About ENT & SLEEP Medicine Associates

ENT & Sleep Medicine Associates is dedicated to providing infants, children, and adults across the region with advanced, specialty evaluation and medical/surgical treatment of head and neck disorders.

Our provider team consists of highly-trained specialists, recognized for their clinical expertise in facial cosmetic and reconstructive surgery, sinus disease, hearing loss, and sleep disorders. Our medical spa provides surgical and non-surgical facial cosmetic care services. Our sinus center is recognized as a National Center of Excellence for In-Office Balloon Sinuplasty, which is a cutting-edge procedure that allows patients to resume same-day normal activity. Our hearing center is staffed by doctors of audiology who are experts in hearing loss diagnosis and advanced hearing aid fitting. Our sleep center is designed to provide state-of-the-art sleep diagnostics in a tranquil, non-hospital based setting and surgical and non-surgical treatment options for sleep apnea and other sleep disorders.

Working closely with patients and their primary care providers, we develop comprehensive, high-quality treatment plans that are delivered in a compassionate manner.

Hear Life. Breathe Easy. Sleep Better. Live Beautifully.



Meet The Team



Our physicians maintain affiliations at Memorial Hospital, HSHS St. Elizabeth's Hospital, Monroe County Surgical Center (Waterloo), Edwardsville Surgery Center, Anderson Hopital (Maryville), HSHS St. Joseph's Hospital (Highland and Breese), Crossroads Hospital (Mt. Vernon), and HSHS Holy Family Hospital (Greenville).

To learn about our practice, please contact us at 

618-628-0715

What is an Otolaryngologist?

Otolaryngology is the oldest medical specialty in the United States. Otolaryngologists are physicians trained in the medical and surgical management and treatment of patients with diseases and disorders of the ear, nose, throat (ENT), and related structures of the head and neck. They are commonly referred to as ENT physicians.

Their special skills include diagnosing and managing diseases of the sinuses, larynx (voice box), oral cavity, and upper pharynx (mouth and throat), as well as structures of the neck and face. Otolaryngologists diagnose, treat, and manage specialty-specific disorders, as well as many primary care problems, in both children and adults.

What Do Otolaryngologists Treat?


The Ears

Hearing loss affects one in ten Americans. The unique domain of otolaryngologists is the treatment of ear disorders.

They are trained in both the medical and surgical treatment of hearing, ear infections, balance disorders, ear noise (tinnitus), nerve pain, and facial and cranial nerve disorders. Otolaryngologists also manage congenital (birth) disorders of the outer and inner ear.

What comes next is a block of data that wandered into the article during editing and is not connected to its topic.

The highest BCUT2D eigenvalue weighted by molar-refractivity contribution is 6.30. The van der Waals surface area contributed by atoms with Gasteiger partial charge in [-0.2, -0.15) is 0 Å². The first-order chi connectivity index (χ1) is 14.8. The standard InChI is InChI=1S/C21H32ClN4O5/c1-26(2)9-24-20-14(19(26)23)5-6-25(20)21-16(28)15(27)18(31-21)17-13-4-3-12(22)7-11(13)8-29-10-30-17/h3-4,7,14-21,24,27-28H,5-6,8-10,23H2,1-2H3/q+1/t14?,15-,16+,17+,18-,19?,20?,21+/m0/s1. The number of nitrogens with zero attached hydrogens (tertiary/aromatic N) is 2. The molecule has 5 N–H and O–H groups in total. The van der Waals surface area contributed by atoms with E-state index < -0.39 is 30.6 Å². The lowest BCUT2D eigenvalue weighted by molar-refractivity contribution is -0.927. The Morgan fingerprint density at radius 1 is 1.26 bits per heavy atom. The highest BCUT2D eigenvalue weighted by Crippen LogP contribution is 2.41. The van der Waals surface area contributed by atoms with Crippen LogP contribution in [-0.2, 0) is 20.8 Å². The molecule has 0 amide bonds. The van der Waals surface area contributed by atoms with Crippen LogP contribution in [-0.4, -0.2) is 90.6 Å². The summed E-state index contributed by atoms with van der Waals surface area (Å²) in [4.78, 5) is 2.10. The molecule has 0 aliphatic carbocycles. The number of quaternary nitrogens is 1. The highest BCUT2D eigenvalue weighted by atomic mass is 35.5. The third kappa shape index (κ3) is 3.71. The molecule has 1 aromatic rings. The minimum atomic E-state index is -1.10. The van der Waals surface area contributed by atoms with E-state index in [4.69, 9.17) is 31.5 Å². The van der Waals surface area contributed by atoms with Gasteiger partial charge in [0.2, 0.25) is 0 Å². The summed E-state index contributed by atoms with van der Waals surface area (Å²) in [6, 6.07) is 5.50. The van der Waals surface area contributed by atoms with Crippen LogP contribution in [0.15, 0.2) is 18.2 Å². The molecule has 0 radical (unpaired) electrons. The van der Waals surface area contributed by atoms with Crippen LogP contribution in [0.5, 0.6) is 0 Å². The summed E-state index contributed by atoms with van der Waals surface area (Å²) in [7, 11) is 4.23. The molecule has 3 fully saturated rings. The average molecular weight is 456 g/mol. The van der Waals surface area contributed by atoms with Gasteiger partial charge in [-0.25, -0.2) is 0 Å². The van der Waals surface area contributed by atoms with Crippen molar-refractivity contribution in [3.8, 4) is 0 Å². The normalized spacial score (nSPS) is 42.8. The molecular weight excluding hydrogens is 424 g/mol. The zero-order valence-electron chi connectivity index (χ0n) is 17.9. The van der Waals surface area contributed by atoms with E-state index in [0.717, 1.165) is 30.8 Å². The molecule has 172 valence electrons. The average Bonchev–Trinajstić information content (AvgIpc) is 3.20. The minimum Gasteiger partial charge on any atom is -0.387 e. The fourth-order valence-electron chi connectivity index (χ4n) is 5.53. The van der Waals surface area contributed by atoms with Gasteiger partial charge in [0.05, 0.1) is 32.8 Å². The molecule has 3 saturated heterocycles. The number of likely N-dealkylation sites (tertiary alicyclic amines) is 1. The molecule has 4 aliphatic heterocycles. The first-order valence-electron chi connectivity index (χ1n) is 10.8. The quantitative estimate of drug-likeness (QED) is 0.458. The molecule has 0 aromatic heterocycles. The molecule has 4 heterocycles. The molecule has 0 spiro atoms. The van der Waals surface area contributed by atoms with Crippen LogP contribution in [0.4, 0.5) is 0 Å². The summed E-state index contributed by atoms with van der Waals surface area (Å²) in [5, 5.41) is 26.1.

The Nose

About 35 million people develop chronic sinusitis each year, making it one of the most common health complaints in America. Care of the nasal cavity and sinuses is one of the primary skills of otolaryngologists.

Management of the nasal area includes allergies and sense of smell. Breathing through, and the appearance of the nose are also part of otolaryngologists' expertise.

The Throat

Communicating (speech and singing) and eating a meal all involve this vital area. Also specific to otolaryngologists is expertise in managing diseases of the larynx (voice box) and the upper aero-digestive tract or esophagus, including voice and swallowing disorders.

The Head and Neck

This center of the body includes the important nerves that control sight, smell, hearing, and the face. In the head and neck area, otolaryngologists are trained to treat infectious diseases, both benign and malignant (cancerous) tumors, facial trauma, and deformities of the face. They perform both cosmetic plastic and reconstructive surgery.

ENT Training & Patient Care

Otolaryngologists are ready to start practicing after completing up to 15 years of college and post-graduate training. To qualify for certification by the American Board of Otolaryngology, an applicant must first complete college, medical school (usually four years), and at least five years of specialty training. Next, the physician must pass the American Board of Otolaryngology examination. In addition, some otolaryngologists pursue a one- or two-year fellowship for more extensive training in one of seven subspecialty areas.

These sub-specialty areas are sleep medicine, pediatric otolaryngology (children), otology/neuro-otology (ears, balance, and tinnitus), allergy, facial plastic and reconstructive surgery, head and neck, laryngology (throat), and rhinology (nose). Some otolaryngologists limit their practices to one of these seven areas, while others provide general ENT care.

What makes otolaryngologists the most appropriate physicians to treat disorders of the ears, nose, throat, and related structures of the head and neck?

ENT specialists differ from many physicians, in that they are trained in both medicine and surgery. Otolaryngologists do not need to refer patients to other physicians when ear, nose, throat, or head/neck surgery is needed and, therefore, can offer the most appropriate care for each individual patient.

Diagnosis And Treatment In Seven Areas Of Expertise

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